Crowell & Moring has developed an active, successful, and unique practice in obtaining monetary relief for victims of international terrorism and their families. Members of the team have tried to judgment over one dozen cases in the U.S. District Court for the District of Columbia in this area, and have several more cases pending in that court. In addition, the team has extensive experience handling claims at the Foreign Claims Settlement Commission, and also is involved in legislative initiatives in Congress that create opportunities for our clients to recover funds arising from acts of terror.
The most significant matter was our representation of seven American families and the owner of a jumbo passenger jet against the government of Libya for its role in blowing up UTA Flight 772 while flying from North Africa to Paris in 1989, killing 170 persons. In what has been characterized as the "French Lockerbie" case, we obtained a historic judgment in 2008 for over $1.6 billion against the Libyan state, which vigorously defended the case at all stages, and which was instrumental in causing the subsequent Bilateral Settlement between the United States and Libya that resulted in the recovery of millions of dollars for these clients as well as other clients of the firm with cases against Libya.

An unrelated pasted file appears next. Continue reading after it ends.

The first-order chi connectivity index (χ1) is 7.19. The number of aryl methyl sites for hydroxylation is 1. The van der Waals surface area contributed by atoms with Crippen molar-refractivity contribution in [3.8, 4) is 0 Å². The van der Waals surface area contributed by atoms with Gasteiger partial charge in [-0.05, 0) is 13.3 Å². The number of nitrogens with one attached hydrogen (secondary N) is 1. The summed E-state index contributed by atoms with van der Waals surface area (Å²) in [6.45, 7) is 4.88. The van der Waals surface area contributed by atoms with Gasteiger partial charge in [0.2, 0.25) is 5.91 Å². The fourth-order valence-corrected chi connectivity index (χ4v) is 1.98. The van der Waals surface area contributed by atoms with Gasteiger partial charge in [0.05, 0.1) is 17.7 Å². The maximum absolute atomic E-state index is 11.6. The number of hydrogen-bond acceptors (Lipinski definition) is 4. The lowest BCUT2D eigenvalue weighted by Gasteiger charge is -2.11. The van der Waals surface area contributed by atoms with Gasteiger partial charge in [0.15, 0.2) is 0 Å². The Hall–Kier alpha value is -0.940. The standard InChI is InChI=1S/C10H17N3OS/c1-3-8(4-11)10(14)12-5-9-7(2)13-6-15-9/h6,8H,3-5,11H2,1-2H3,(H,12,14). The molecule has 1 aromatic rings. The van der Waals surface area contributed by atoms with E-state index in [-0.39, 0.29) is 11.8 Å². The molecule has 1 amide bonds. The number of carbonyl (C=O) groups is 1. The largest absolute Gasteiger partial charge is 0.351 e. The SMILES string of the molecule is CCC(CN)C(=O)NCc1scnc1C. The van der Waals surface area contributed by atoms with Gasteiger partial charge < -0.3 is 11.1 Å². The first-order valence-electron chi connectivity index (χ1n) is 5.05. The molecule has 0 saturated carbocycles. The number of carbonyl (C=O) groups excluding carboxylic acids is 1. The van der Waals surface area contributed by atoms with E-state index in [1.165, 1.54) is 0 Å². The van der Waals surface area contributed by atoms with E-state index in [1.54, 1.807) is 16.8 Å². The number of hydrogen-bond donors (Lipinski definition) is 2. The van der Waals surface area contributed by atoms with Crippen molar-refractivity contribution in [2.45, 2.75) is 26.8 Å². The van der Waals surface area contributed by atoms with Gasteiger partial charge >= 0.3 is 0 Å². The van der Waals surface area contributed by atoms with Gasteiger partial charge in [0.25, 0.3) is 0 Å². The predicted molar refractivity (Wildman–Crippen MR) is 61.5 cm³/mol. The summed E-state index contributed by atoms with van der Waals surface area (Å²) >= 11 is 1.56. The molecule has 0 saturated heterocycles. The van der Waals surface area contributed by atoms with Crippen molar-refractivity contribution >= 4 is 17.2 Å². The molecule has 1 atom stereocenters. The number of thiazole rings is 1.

Other representative matters handled by our team include lawsuits against Iran (1) by former hostages held in Lebanon, including Terry Anderson, the Associated Press journalist who was held for almost seven years, (2) by American and Lebanese victims of the bombings of the U.S. Embassy in Beirut, Lebanon, in 1983 and 1984, and (3) as a result of assassinations arising from terrorist activities in several other foreign countries. Our team also is handling a lawsuit against Sudan and Iran for the American victims of the bombing of the U.S. Embassy in Nairobi, Kenya, in 1998. Team members also have actively participated as lead counsel or amici counsel in several civil terrorism cases before the U.S. Court of Appeals for the D.C. Circuit.
Terrorism proceedings involve complex application of the Foreign Sovereign Immunities Act, 28 USC. §§ 1602, et seq.; the Federal Tort Claims Act, 28 USC. §§ 2671, et seq.; the Torture Victims Protection Act of 1991, 28 USC. § 1350 note; the Export Administration Act of 1979, 50 USC. § 2405(j); the Foreign Assistance Act of 1961, 22 USC. § 2371; the Antiterrorism and Effective Death Penalty Act of 1996, 28 USC. 1605 § (a)(7); the Alien Tort Claim Act, 28 USC. § 1350; the Justice for Victims of Terrorism Act of 2000, Public Law 106-386, the International Claims Settlement Act of 1949, 22 U.S.C. Section 1623, and the Libya Claims Resolution Act, Public Law No. 110-301, which resulted in Libya paying $1.5 billion to all American victims of its terror. Team members have substantial experience in these statutes, and their application to possible avenues of monetary redress for damages suffered as the result of international terrorism. In fact, Crowell & Moring played a substantial role in the enactment of the Justice for Victims of Terrorism Act of 2000, which led to the payment of millions of dollars to satisfy several of the above-mentioned compensatory damages judgments against Iran.